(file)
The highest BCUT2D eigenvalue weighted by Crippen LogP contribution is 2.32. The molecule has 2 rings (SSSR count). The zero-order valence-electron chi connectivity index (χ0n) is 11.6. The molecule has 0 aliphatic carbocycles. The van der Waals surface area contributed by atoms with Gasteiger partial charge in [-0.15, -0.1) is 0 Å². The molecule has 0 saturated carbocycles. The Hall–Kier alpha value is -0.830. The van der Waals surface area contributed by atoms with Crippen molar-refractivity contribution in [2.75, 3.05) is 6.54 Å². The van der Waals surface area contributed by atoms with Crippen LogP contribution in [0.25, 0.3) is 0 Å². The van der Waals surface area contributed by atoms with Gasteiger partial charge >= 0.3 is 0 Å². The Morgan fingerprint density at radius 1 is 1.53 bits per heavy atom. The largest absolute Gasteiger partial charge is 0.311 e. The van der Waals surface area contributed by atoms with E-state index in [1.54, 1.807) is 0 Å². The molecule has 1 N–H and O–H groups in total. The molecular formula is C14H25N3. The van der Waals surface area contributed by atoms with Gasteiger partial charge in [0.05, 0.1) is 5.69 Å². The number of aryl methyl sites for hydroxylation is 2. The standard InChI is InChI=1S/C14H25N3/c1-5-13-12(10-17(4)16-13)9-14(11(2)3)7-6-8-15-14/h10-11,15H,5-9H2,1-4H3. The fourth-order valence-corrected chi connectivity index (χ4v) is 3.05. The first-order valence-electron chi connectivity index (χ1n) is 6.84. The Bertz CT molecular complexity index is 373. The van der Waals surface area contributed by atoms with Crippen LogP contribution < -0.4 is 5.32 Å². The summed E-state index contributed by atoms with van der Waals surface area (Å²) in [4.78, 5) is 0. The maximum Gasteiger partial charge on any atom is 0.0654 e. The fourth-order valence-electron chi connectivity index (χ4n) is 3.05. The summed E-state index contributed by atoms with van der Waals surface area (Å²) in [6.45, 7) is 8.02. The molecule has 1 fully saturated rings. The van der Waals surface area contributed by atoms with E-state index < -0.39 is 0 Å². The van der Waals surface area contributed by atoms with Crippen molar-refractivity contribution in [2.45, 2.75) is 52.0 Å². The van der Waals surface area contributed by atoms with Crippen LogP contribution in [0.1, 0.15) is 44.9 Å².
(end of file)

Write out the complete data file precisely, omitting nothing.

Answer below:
The highest BCUT2D eigenvalue weighted by Crippen LogP contribution is 2.32. The molecule has 2 rings (SSSR count). The zero-order valence-electron chi connectivity index (χ0n) is 11.6. The molecule has 0 aliphatic carbocycles. The van der Waals surface area contributed by atoms with Gasteiger partial charge in [-0.15, -0.1) is 0 Å². The molecule has 0 saturated carbocycles. The Hall–Kier alpha value is -0.830. The van der Waals surface area contributed by atoms with Crippen molar-refractivity contribution in [2.75, 3.05) is 6.54 Å². The van der Waals surface area contributed by atoms with Crippen LogP contribution in [0.25, 0.3) is 0 Å². The van der Waals surface area contributed by atoms with Gasteiger partial charge >= 0.3 is 0 Å². The Morgan fingerprint density at radius 1 is 1.53 bits per heavy atom. The largest absolute Gasteiger partial charge is 0.311 e. The van der Waals surface area contributed by atoms with E-state index in [1.54, 1.807) is 0 Å². The molecule has 1 N–H and O–H groups in total. The molecular formula is C14H25N3. The van der Waals surface area contributed by atoms with Gasteiger partial charge in [0.05, 0.1) is 5.69 Å². The number of aryl methyl sites for hydroxylation is 2. The standard InChI is InChI=1S/C14H25N3/c1-5-13-12(10-17(4)16-13)9-14(11(2)3)7-6-8-15-14/h10-11,15H,5-9H2,1-4H3. The fourth-order valence-corrected chi connectivity index (χ4v) is 3.05. The first-order valence-electron chi connectivity index (χ1n) is 6.84. The Bertz CT molecular complexity index is 373. The van der Waals surface area contributed by atoms with Crippen LogP contribution < -0.4 is 5.32 Å². The summed E-state index contributed by atoms with van der Waals surface area (Å²) in [4.78, 5) is 0. The maximum Gasteiger partial charge on any atom is 0.0654 e. The fourth-order valence-electron chi connectivity index (χ4n) is 3.05. The summed E-state index contributed by atoms with van der Waals surface area (Å²) in [6.45, 7) is 8.02. The molecule has 1 fully saturated rings. The van der Waals surface area contributed by atoms with E-state index < -0.39 is 0 Å². The van der Waals surface area contributed by atoms with Crippen molar-refractivity contribution in [2.45, 2.75) is 52.0 Å². The van der Waals surface area contributed by atoms with Crippen LogP contribution in [0.1, 0.15) is 44.9 Å².